Glyphosate Found in Vaccines https://www.ecowatch.com/glyphosate-vaccines-1999343362.html

What is Glyphosate and How Does it Affect Us? https://articles.mercola.com/sites/articles/archive/2018/05/15/glyphosate-in-food.aspx?

What's Wrong With Glyphosate Anyway? https://www.naturalblaze.com/2018/0...biome-genes-sexual-development-safe-dose.html

Can Glyphosate Really Cause Birth Defects in Animals? https://www.organicconsumers.org/news/glyphosate-fact-sheet

Vaccinations: A Word of Caution for Our Animals
http://fiascofarm.com/herbs/vaccinations-article-1.htm

Vaccinations: Are Vaccines Really Safe or Are They Silent Killers? http://www.holisticvetexpert.com/Danger-Vaccines!!.html

Are You Concerned Over Genetically Modified Vaccines? https://articles.mercola.com/sites/articles/archive/2012/10/02/vicky-debold-on-gmo-vaccines.aspx

What Vaccines and GMOs Have in Common http://www.organiclifestylemagazine.com/what-vaccines-and-gmos-have-in-common

Dr. Pitcairn on Vaccination:
http://www.drpitcairn.com/books/vaccinations/

A New Look at Vaccines http://www.drpitcairn.com/lectures-and-talks/new-look-at-vaccines/
Article on vaccination and alternatives by world-renowned holistic veterinarian Dr. Richard Pitcairn, D.V.M., Ph.D. (in veterinary microbiology and immunology)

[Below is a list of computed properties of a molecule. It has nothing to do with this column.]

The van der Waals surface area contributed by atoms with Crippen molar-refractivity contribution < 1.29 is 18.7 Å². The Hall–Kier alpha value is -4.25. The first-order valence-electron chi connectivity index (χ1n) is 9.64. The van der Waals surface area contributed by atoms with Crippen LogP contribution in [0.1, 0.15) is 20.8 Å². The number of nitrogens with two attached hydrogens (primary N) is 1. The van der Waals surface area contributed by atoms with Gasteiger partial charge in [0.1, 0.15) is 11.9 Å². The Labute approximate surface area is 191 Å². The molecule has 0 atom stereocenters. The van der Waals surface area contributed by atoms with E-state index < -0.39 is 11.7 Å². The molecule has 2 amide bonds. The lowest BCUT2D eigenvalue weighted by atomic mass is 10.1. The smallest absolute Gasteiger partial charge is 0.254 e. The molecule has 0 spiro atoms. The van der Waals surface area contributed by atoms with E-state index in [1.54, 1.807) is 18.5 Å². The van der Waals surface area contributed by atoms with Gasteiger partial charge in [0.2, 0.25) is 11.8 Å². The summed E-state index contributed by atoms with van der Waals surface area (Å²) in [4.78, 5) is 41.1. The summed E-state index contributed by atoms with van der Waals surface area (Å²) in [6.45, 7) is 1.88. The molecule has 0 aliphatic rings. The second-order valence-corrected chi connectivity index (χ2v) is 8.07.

Homeopathic Alternatives to Vaccines http://www.drpitcairn.com/lectures-and-talks/homeopathic-alternatives-to-vaccines/

Why You Never Need the Tetanus Vaccine https://www.naturalblaze.com/2013/05/why-you-never-need-tetanus-vaccine.html

What You Haven't Been Told About Tetatus Vaccination https://www.vaccinationinformationnetwork.com/tetanus-vaccination/

Clostridial Bacteria Alternative Treatment (Tetanus, Enterotoxemia, etc.)
https://www.firmeadowllc.com/store/p424/Herb_Mix_ClostridEaze™_(enterotoxemia,_overeating)_8_oz.html

Why Vets Don't Recognize Vaccine Reactions http://www.all-creatures.org/aip/nl-20120115-vaccines.html
Credentials of vets quoted in article: http://www.dogs4dogs.com/cv
(Of interest to note: Reduced milk production is on the list of vaccine reactions.)

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And for books on the subject, check out the following titles:

Dissolving Illusions: Disease, Vaccines, and the Forgotten History
https://www.amazon.com/Dissolving-Illusions-Disease-Vaccines-Forgotten/dp/1480216895

The Virus and the Vaccine: Contaminated Vaccine, Deadly Cancers and Government Neglect